Their pessimism was evident in the Federal Reserve's latest snapshot of business activity nationwide. It showed sharp cutbacks affecting both blue-collar jobs that once churned out construction equipment and white-collar professionals like business consultants and accountants.
From factories in Cleveland to high-tech firms in Texas and California, the Fed's beige book reported widespread production declines.
"National economic conditions deteriorated further," the Fed's survey concluded. "The deterioration was broadbased, with only a few sectors such as basic food production and pharmaceuticals appearing to be exceptions."
Looking ahead, business people rated the prospects "for near-term improvement in economic conditions as poor, with a significant pickup not expected before late 2009 or early 2010."
The survey summarizes information from businesses and others supplied to the Fed's 12 regional banks. The information -- most of it anecdotal -- was collected on or before Feb. 23. It's used by the Fed to get a better idea of what's occurring at the ground level of the economy and will figure into discussions among Fed Chairman Ben Bernanke and his colleagues when they meet next on March 17-18.
The Fed is widely expected to hold its key interest rate at a record low at that meeting as well as through the rest of this year to help revive the economy, which has been stuck in a recession since December 2007. The Fed also has said it will consider expanding existing relief programs or come up with new ones to extinguish the worst financial crisis since the 1930s.
Still, most economists believe the recession will drag on for most of this year even after the enactment of President Barack Obama's $787 billion stimulus package of boosted federal spending and tax cuts designed to revive limp consumer spending and boost factory production. Bernanke told Congress Tuesday that the impact of the stimulus package is subject to "considerable uncertainty" given the current economic climate.
The nation's unemployment rate in January jumped to 7.6 percent, the highest in more than 16 years, and the number of newly laid-off people signing up for unemployment benefits has been climbing in recent weeks. The government will release February jobs data on Friday and many economists expect the unemployment rate rose to 7.9 percent while employers cut nearly 650,000 jobs.
The economy also has been battered by a collapse in the housing market and a lockup in lending that has made it difficult, and more expensive, for people to secure financing for homes, cars and household appliances.
The Fed survey said there were "steep declines" in manufacturing activity in some sectors, and "pronounced declines overall."
Hardest hit were factories that make goods related to the housing industry. Construction-related equipment and materials, such as primary metals, wood products and electrical equipment, saw especially steep drops in production. So did makers of furniture and cars, the report said.
Factories are getting hit by slower demand at home as well as overseas, where foreign customers are coping with their own economic troubles.
In the Cleveland region, overall factory production dropped about 25 percent compared with a year earlier.
Makers of computers, semiconductors and other information technology products saw further declines in production and orders in the Dallas and San Francisco regions.
A few bright spots: makers of pharmaceuticals and biotechnology products saw production gains. The Boston region reported sales growing at a double-digit pace for biopharmaceutical firms. The Chicago region reported strong demand for pharmaceuticals and the Richmond region noted temporary hiring at pharmaceutical companies.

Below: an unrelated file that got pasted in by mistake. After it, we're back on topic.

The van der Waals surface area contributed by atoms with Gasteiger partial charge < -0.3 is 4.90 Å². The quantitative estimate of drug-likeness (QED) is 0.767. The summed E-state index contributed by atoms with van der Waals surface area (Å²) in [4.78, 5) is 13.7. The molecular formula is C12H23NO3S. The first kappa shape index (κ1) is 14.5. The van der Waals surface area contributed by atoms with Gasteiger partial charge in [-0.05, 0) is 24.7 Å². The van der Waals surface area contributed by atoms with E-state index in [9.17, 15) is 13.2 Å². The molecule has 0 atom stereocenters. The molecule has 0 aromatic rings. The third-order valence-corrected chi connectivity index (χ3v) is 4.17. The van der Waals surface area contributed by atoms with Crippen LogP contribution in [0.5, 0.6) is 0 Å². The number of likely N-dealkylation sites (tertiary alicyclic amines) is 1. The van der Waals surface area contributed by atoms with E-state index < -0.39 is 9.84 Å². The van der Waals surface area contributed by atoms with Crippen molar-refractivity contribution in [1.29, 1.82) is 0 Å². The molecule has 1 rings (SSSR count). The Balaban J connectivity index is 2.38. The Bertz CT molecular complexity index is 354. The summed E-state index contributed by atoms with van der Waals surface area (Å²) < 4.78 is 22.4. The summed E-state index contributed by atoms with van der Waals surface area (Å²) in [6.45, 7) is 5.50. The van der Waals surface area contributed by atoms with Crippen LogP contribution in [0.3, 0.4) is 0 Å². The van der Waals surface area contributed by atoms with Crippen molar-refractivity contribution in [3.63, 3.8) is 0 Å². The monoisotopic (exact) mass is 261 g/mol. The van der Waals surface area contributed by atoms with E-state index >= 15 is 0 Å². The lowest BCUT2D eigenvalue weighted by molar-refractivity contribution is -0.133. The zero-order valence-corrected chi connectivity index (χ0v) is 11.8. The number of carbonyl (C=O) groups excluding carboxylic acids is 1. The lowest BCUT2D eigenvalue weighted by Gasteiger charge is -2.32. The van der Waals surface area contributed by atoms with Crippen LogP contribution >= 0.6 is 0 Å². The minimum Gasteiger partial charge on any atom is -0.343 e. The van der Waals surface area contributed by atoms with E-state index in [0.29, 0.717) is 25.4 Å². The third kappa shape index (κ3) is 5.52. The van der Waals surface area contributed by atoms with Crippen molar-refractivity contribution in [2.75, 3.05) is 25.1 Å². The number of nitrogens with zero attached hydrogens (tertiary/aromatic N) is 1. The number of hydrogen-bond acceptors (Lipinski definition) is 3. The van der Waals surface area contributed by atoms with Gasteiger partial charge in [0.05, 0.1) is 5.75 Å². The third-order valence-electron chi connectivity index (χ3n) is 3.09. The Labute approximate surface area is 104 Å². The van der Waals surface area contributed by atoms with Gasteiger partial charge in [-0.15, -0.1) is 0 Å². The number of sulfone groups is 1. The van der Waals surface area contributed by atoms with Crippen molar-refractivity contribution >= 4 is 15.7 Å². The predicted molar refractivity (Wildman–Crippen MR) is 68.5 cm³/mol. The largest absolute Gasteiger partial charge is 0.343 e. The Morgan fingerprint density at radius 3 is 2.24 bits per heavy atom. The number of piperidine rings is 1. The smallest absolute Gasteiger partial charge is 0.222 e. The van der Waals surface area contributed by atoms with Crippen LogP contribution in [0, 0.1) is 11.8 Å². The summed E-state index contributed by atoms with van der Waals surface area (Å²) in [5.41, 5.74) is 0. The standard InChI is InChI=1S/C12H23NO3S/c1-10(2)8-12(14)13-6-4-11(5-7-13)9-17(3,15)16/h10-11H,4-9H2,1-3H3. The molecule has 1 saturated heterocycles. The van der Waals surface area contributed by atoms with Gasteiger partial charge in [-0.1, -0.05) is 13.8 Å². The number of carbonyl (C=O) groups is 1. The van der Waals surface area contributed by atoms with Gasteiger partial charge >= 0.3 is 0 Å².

Food processors and makers of certain chemicals also saw pickups in the San Francisco and Philadelphia regions. And airplane makers in the St. Louis region are planning to expand existing production, according to the Fed survey.
White-collar businesses felt the recession, too.
Demand continued to fall for professional services, such as business consultants, accountants and legal services. The Boston region reported "dismal" business for temporary staffing firms. A New York company noted that activity by a major employment agency "virtually ground to a halt."
And even health care services -- one of the few parts of the economy that has been adding jobs during the recession -- felt fallout from the downturn in the Richmond, Minneapolis and San Francisco regions. Providers of health care services reported falling patient volumes, which were partly attributed to a drop in elective procedures, those regions reported.
Against that backdrop, consumer spending remained "very weak," the Fed survey said.
That's not news to Mark Steinke, the owner of Revival, a 6-year-old antiques and home decor store in Chicago. Sales are down about 20 percent this year in his store as shoppers gravitate more toward cheaper purchases, or items that are unique and hard to replicate. And as sales fall, so does Steinke's steady paycheck. "I think in today's environment, the consistency is just not there, which is the most unsettling part," he said. "The first thing out of people's mouth is 'How are you doing, are you going to survive?' Everyone is waiting for another shoe to drop, which is not good."
Sales of luxury goods, including jewelry, electronic equipment and other big-ticket items were especially slow in the Philadelphia, Richmond and Chicago regions. Demand for furniture, appliances and other manufactured goods remained "quite depressed," according to the Kansas City and San Francisco regions.
While sales of new cars and trucks stayed "exceptionally sluggish," used-car sales fared better, the Fed said.
Recession-battered consumers and companies cut back on travel, while some regions -- notably Kansas City and San Francisco -- noted a substantial drop in businesses at restaurants.
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